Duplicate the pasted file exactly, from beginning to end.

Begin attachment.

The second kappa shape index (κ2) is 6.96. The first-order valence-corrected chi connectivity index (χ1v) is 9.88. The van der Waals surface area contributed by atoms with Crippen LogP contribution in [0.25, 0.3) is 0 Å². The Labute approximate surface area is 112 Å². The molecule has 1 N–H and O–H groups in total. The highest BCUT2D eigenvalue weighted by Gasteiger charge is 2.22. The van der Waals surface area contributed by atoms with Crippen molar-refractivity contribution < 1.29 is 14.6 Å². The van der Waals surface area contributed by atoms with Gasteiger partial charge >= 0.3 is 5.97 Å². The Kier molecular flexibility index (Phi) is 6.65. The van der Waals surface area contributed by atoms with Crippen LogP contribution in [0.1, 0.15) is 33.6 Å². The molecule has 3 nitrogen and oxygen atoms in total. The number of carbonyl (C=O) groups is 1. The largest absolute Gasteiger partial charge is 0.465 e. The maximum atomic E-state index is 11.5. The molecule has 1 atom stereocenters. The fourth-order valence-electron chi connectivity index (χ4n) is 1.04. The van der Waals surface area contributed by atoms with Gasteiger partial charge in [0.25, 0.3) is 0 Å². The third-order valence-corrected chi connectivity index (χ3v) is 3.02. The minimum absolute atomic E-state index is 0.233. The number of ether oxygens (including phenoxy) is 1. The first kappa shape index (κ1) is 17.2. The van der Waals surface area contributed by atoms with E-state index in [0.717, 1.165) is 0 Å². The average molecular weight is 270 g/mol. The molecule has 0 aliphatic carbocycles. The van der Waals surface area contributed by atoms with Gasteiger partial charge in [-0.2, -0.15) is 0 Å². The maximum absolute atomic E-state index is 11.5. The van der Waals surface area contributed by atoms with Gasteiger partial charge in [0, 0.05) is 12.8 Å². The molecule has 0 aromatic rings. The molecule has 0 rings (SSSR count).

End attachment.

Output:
The second kappa shape index (κ2) is 6.96. The first-order valence-corrected chi connectivity index (χ1v) is 9.88. The van der Waals surface area contributed by atoms with Crippen LogP contribution in [0.25, 0.3) is 0 Å². The Labute approximate surface area is 112 Å². The molecule has 1 N–H and O–H groups in total. The highest BCUT2D eigenvalue weighted by Gasteiger charge is 2.22. The van der Waals surface area contributed by atoms with Crippen molar-refractivity contribution < 1.29 is 14.6 Å². The van der Waals surface area contributed by atoms with Gasteiger partial charge >= 0.3 is 5.97 Å². The Kier molecular flexibility index (Phi) is 6.65. The van der Waals surface area contributed by atoms with Crippen LogP contribution in [0.1, 0.15) is 33.6 Å². The molecule has 3 nitrogen and oxygen atoms in total. The number of carbonyl (C=O) groups is 1. The largest absolute Gasteiger partial charge is 0.465 e. The maximum atomic E-state index is 11.5. The molecule has 1 atom stereocenters. The fourth-order valence-electron chi connectivity index (χ4n) is 1.04. The van der Waals surface area contributed by atoms with Gasteiger partial charge in [0.25, 0.3) is 0 Å². The third-order valence-corrected chi connectivity index (χ3v) is 3.02. The minimum absolute atomic E-state index is 0.233. The number of ether oxygens (including phenoxy) is 1. The first kappa shape index (κ1) is 17.2. The van der Waals surface area contributed by atoms with E-state index in [0.717, 1.165) is 0 Å². The average molecular weight is 270 g/mol. The molecule has 0 aliphatic carbocycles. The van der Waals surface area contributed by atoms with Gasteiger partial charge in [-0.2, -0.15) is 0 Å². The maximum absolute atomic E-state index is 11.5. The van der Waals surface area contributed by atoms with Gasteiger partial charge in [0, 0.05) is 12.8 Å². The molecule has 0 aromatic rings. The molecule has 0 rings (SSSR count).